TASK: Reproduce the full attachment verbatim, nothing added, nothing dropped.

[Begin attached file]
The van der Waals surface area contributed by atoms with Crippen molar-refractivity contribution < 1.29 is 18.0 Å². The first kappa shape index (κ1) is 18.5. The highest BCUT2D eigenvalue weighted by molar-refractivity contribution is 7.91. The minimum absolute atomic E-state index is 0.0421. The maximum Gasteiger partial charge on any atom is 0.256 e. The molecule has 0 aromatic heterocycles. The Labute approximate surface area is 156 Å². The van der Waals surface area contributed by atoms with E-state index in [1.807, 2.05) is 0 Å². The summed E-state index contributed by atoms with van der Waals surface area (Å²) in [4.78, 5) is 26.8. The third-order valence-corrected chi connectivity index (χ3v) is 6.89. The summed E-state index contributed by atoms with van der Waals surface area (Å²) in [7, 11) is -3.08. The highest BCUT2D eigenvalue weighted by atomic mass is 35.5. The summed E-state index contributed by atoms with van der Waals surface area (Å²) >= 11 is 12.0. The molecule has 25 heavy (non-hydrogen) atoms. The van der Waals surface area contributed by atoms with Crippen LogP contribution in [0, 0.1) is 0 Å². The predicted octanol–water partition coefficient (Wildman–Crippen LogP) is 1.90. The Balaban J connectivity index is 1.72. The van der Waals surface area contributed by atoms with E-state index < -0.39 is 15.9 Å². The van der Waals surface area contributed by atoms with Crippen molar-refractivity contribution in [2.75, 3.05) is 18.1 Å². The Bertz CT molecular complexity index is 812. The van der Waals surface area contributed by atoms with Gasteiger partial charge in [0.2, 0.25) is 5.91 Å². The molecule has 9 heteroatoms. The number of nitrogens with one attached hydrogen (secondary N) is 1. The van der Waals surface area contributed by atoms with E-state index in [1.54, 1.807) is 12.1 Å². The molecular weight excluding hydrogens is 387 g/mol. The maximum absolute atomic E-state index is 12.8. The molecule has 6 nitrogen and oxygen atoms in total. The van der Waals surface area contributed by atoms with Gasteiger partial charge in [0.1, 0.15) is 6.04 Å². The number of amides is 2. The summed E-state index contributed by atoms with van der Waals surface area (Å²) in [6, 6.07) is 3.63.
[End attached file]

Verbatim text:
The van der Waals surface area contributed by atoms with Crippen molar-refractivity contribution < 1.29 is 18.0 Å². The first kappa shape index (κ1) is 18.5. The highest BCUT2D eigenvalue weighted by molar-refractivity contribution is 7.91. The minimum absolute atomic E-state index is 0.0421. The maximum Gasteiger partial charge on any atom is 0.256 e. The molecule has 0 aromatic heterocycles. The Labute approximate surface area is 156 Å². The van der Waals surface area contributed by atoms with E-state index in [1.807, 2.05) is 0 Å². The summed E-state index contributed by atoms with van der Waals surface area (Å²) in [4.78, 5) is 26.8. The third-order valence-corrected chi connectivity index (χ3v) is 6.89. The summed E-state index contributed by atoms with van der Waals surface area (Å²) in [7, 11) is -3.08. The highest BCUT2D eigenvalue weighted by atomic mass is 35.5. The summed E-state index contributed by atoms with van der Waals surface area (Å²) >= 11 is 12.0. The molecule has 25 heavy (non-hydrogen) atoms. The van der Waals surface area contributed by atoms with Crippen LogP contribution in [0, 0.1) is 0 Å². The predicted octanol–water partition coefficient (Wildman–Crippen LogP) is 1.90. The Balaban J connectivity index is 1.72. The van der Waals surface area contributed by atoms with E-state index < -0.39 is 15.9 Å². The van der Waals surface area contributed by atoms with Crippen molar-refractivity contribution in [2.75, 3.05) is 18.1 Å². The Bertz CT molecular complexity index is 812. The van der Waals surface area contributed by atoms with Gasteiger partial charge in [0.2, 0.25) is 5.91 Å². The molecule has 9 heteroatoms. The number of nitrogens with one attached hydrogen (secondary N) is 1. The van der Waals surface area contributed by atoms with E-state index in [1.54, 1.807) is 12.1 Å². The molecular weight excluding hydrogens is 387 g/mol. The maximum absolute atomic E-state index is 12.8. The molecule has 6 nitrogen and oxygen atoms in total. The van der Waals surface area contributed by atoms with Gasteiger partial charge in [0.1, 0.15) is 6.04 Å². The number of amides is 2. The summed E-state index contributed by atoms with van der Waals surface area (Å²) in [6, 6.07) is 3.63.